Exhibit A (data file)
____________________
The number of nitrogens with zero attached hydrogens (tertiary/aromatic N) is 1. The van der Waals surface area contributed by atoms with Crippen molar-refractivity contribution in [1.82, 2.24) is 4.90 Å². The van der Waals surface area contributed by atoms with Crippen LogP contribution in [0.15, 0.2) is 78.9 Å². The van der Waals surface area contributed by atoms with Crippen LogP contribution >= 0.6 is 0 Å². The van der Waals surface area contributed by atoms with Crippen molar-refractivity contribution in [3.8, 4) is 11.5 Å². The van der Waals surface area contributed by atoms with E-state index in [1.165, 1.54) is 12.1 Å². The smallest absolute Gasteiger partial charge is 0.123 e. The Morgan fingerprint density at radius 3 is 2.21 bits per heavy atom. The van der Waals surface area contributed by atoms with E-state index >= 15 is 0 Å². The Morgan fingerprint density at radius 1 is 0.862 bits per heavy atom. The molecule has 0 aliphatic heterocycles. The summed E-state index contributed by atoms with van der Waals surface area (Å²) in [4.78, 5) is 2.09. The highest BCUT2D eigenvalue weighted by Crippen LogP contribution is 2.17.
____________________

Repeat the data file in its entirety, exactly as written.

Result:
The number of nitrogens with zero attached hydrogens (tertiary/aromatic N) is 1. The van der Waals surface area contributed by atoms with Crippen molar-refractivity contribution in [1.82, 2.24) is 4.90 Å². The van der Waals surface area contributed by atoms with Crippen LogP contribution in [0.15, 0.2) is 78.9 Å². The van der Waals surface area contributed by atoms with Crippen LogP contribution >= 0.6 is 0 Å². The van der Waals surface area contributed by atoms with Crippen molar-refractivity contribution in [3.8, 4) is 11.5 Å². The van der Waals surface area contributed by atoms with E-state index in [1.165, 1.54) is 12.1 Å². The smallest absolute Gasteiger partial charge is 0.123 e. The Morgan fingerprint density at radius 3 is 2.21 bits per heavy atom. The van der Waals surface area contributed by atoms with E-state index >= 15 is 0 Å². The Morgan fingerprint density at radius 1 is 0.862 bits per heavy atom. The molecule has 0 aliphatic heterocycles. The summed E-state index contributed by atoms with van der Waals surface area (Å²) in [4.78, 5) is 2.09. The highest BCUT2D eigenvalue weighted by Crippen LogP contribution is 2.17.